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From the couple to the family

Migration marks a before and an after in the history of a family.  There are couples who settle in the host country without children and giving birth links them more closely to this country.  Others are already parents and leave their country of birth together with their children.  But, there are also many families whose members find themselves separated:  one or both of the parents leave first and they will only be reunited several years later.  In every case, the family members must all adapt to their new life after migration.

If founding a family, living as a couple and raising children is one of the greatest challenges in life, migration makes everything more complicated.  Actually every family goes through different phases:  the couple without children, the birth of a child, childhood, schooling, adolescence…  The family must of course readapt itself at these times and when migration coincides with one of these phases it can become an even greater source of stress…

Leaving as a Couple

The distressing events of migration can have an influence on the couple’s relationship bringing

a sense of unbalance.  They can question the roles that were nevertheless well defined in their home country.  The professional situation and the division of jobs for each person can be different in the host country and demand a major effort of adaptation.  It can also happen that the new country’s culture attributes a different place and role to women who thereby acquire more freedom, while men can feel themselves sold short. Sometimes, when one of the partners had the idea of migrating and the other chose to follow to continue the relationship, reproaches and regrets can come up as they meet difficulties:  ‘It was you who wanted to come; it’s your fault if things aren’t working!’ or ‘You aren’t trying to be happy here!’  The compromises and adaptations that we live through at the heart of the couple in the host country are numerous and seem to test the strength of our bonds.  It helps to take responsibility for our choice, to share our feelings and to respect the other person’s feelings.   In this way we can live through migration as an experience that binds us and which offers chances for realizing our projects as a couple.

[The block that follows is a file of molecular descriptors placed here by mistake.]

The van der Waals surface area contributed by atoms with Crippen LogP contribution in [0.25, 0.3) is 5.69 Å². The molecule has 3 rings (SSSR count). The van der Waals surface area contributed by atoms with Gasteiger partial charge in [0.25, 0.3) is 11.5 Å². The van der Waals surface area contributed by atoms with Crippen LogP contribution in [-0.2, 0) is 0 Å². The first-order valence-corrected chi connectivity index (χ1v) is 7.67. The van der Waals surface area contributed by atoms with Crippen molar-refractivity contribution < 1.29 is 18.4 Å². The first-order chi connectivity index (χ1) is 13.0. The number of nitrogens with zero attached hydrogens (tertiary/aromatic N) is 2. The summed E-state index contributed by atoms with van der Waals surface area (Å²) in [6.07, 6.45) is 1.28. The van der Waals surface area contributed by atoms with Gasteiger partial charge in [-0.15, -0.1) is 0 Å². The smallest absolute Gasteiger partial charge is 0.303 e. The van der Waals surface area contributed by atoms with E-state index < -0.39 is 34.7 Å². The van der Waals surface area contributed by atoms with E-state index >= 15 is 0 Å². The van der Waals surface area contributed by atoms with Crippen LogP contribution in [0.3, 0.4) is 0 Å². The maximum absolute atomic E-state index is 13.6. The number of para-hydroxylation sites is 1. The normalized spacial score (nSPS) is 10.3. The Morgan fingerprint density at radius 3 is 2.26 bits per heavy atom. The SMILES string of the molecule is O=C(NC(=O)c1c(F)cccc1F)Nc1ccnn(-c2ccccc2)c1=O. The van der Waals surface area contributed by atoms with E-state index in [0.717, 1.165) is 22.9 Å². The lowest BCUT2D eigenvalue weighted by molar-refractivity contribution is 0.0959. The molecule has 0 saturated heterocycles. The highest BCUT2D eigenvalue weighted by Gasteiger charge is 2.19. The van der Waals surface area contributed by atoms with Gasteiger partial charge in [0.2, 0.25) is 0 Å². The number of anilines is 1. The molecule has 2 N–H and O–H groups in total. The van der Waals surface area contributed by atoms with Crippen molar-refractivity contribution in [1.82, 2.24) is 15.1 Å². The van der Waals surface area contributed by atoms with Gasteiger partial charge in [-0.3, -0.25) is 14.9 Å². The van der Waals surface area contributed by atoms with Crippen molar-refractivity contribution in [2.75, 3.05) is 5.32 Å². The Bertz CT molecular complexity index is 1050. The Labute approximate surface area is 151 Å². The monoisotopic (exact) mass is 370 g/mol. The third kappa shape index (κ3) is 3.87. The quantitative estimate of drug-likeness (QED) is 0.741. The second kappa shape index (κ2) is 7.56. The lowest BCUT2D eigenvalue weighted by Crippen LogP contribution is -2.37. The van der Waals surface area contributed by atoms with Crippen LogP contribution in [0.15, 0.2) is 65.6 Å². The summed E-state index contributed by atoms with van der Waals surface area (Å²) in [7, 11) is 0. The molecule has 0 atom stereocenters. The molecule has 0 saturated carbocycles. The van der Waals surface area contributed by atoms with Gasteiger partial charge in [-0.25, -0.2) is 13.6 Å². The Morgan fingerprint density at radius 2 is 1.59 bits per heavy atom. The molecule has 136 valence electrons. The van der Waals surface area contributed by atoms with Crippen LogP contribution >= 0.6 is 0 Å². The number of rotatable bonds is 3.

There are couples where only one member is an immigrant.  Since the partner is from the host country; he masters the language and knows the habits and customs of the country.  His everyday life is simpler and he can take on more jobs regarding the outside.  He has more friends and his family is close by.  The migrating partner, in his terms, is isolated from his close family and can find himself without a job; his professional qualifications are not always accepted.  This can harm the important balance of the couple and bring about difficulties.  One of the partners can have the impression of giving more when the other is dependent on him.  It is important that the partner coming from the host country takes an understanding attitude faced with the partner’s integration process and helps him with his support.  The more the migrant partner’s migration succeeds, the more he acquires autonomy and the better will be the sense of balance at the heart of the relationship.

When the two members of the couple come from two different cultures, it can sometimes lead to points of disagreement.  The couple members can have divergent views on the roles of men and women, of the sharing of jobs or the education of children.  There is also the question of the language chosen to bring up the child and the management of the different expectations of the respective in-laws.

Obviously communication is very important in a couple.  When it happens that one or both members of a couple cannot express themselves in their native language, misunderstandings and lack of comprehension come up more easily.

When the partners show themselves to be interested and give value to the other’s culture, the distinct cultural origin becomes a source of richness and attraction in the relationship.  It is a good sign when one is ready to learn the other’s language in the hope of also raising the children in this langue so that they can become part of the dual cultural membership.

In a couple, whether the same cultural origins are shared or not, each member has his own beliefs, visions and values.  In this way, one can have more liberal opinions while the other has more traditional ideas.  In the same way, our migration experience and our adaptation to the new country can be made differently and at a different speed than that of our partner.